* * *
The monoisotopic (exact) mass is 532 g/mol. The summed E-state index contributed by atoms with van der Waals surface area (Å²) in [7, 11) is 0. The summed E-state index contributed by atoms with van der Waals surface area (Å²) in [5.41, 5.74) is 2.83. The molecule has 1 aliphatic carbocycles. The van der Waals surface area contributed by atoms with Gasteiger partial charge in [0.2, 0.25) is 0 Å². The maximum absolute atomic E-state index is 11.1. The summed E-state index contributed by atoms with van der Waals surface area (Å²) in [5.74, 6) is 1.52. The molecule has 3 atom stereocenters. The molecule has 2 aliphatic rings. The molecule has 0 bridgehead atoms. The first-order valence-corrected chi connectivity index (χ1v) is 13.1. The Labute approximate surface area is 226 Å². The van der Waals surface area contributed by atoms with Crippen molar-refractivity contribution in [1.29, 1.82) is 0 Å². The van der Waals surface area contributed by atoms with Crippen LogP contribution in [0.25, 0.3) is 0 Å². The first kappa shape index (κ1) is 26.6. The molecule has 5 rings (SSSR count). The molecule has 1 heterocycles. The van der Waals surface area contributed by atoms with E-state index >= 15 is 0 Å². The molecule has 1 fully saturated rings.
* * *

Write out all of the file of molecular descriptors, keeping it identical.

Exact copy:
The monoisotopic (exact) mass is 532 g/mol. The summed E-state index contributed by atoms with van der Waals surface area (Å²) in [7, 11) is 0. The summed E-state index contributed by atoms with van der Waals surface area (Å²) in [5.41, 5.74) is 2.83. The molecule has 1 aliphatic carbocycles. The van der Waals surface area contributed by atoms with Gasteiger partial charge in [0.2, 0.25) is 0 Å². The maximum absolute atomic E-state index is 11.1. The summed E-state index contributed by atoms with van der Waals surface area (Å²) in [5.74, 6) is 1.52. The molecule has 3 atom stereocenters. The molecule has 2 aliphatic rings. The molecule has 0 bridgehead atoms. The first-order valence-corrected chi connectivity index (χ1v) is 13.1. The Labute approximate surface area is 226 Å². The van der Waals surface area contributed by atoms with Crippen molar-refractivity contribution in [1.29, 1.82) is 0 Å². The van der Waals surface area contributed by atoms with Crippen LogP contribution in [0.25, 0.3) is 0 Å². The first kappa shape index (κ1) is 26.6. The molecule has 5 rings (SSSR count). The molecule has 1 heterocycles. The van der Waals surface area contributed by atoms with E-state index >= 15 is 0 Å². The molecule has 1 fully saturated rings.